Vasco da Gama’s voyage to India in the late fifteenth century opened up new economic and cultural horizons for the Portuguese. Undertaken at the height of Portugal’s maritime influence, it helped to create an oceanic state ranging from the Cape of Good Hope to China. While Portugal’s direct political influence in Asia was comparatively short-lived, its linguistic influence remains.
Here Shihan de Silva Jayasuriya charts the influences of the Portuguese in more than 50 Asian tongues, illustrating the extent of Lusitanian links. Luso-Asian influence became engrained in eastern cultures in more subtle ways than other European empires which followed, such as the Portuguese oral traditions in folk literature, now embedded in postcolonial Asian music and song. These Portuguese cultural legacies are a lasting reminder of an unexpected outcome of seaborne commerce.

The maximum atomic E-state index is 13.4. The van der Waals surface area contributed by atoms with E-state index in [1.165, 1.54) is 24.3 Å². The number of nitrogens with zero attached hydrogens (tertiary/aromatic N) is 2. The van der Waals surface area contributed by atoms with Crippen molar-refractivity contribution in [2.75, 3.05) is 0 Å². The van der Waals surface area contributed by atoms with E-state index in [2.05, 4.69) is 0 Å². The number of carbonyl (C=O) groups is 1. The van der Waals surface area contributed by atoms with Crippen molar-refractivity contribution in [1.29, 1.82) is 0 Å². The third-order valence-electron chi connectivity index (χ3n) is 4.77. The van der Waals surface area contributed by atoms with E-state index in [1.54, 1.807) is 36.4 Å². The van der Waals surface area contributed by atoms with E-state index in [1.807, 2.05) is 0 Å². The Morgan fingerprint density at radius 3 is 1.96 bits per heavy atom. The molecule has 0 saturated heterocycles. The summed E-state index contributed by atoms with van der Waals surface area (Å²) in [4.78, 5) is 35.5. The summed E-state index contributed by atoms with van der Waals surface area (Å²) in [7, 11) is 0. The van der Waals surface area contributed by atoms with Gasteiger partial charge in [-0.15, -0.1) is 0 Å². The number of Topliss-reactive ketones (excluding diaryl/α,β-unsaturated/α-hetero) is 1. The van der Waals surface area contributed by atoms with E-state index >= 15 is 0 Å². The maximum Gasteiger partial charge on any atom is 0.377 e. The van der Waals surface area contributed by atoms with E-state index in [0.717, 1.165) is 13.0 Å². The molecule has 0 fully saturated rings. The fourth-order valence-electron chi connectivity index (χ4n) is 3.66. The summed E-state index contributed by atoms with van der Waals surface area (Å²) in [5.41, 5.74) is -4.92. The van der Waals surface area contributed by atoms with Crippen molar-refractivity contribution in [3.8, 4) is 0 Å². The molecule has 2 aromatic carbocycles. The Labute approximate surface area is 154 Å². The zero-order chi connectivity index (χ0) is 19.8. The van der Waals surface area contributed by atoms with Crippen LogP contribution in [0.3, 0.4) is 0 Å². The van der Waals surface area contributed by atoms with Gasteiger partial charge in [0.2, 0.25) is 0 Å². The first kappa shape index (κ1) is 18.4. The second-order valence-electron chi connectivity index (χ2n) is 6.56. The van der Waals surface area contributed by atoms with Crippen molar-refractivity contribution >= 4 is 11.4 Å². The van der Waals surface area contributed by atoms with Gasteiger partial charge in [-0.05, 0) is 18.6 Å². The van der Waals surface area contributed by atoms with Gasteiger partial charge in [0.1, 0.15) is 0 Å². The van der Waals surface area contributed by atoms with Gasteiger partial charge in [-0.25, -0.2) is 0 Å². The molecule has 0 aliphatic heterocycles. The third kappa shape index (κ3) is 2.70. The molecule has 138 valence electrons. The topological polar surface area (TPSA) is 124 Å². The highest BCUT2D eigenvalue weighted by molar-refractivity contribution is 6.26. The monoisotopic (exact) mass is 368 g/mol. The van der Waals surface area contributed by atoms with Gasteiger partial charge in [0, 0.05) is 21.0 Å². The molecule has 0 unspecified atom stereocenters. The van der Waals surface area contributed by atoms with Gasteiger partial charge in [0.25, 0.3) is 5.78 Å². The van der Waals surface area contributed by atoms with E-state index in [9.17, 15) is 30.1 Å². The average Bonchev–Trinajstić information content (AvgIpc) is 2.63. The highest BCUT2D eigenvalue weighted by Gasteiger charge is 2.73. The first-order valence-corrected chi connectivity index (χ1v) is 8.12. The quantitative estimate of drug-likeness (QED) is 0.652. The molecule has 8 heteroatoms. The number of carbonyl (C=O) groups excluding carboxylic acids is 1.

About the Author
Dr. Shihan De Silva Jayasuriya is a Senior Fellow at the Institute of Commonwealth Studies, University of London and a Fellow of the Royal Asiatic Society. She is the author of five other books: Tagus to Taprobane: Portuguese Impact on the Socioculture of Sri Lanka from 1505AD, An Anthology of Indo-Portuguese Verse, Indo-Portuguese of Ceylon, African Identity in Asia: Cultural Effects of Forced Migration and African Diaspora in Asian Trade Routes and Cultural Memories.
- Title: The Portuguese in the East: A Cultural History of a Maritime Trading Empire
- Author: Shihan De Silva Jayasuriya
- Publisher: I. B. Tauris & Company
- Date of Publication: 1st. edition: 29 Jul 2008; 2nd. edition: June 30, 2017
- Language: English
- Paperback: 232 pp.
Source: I. B. Tauris & Company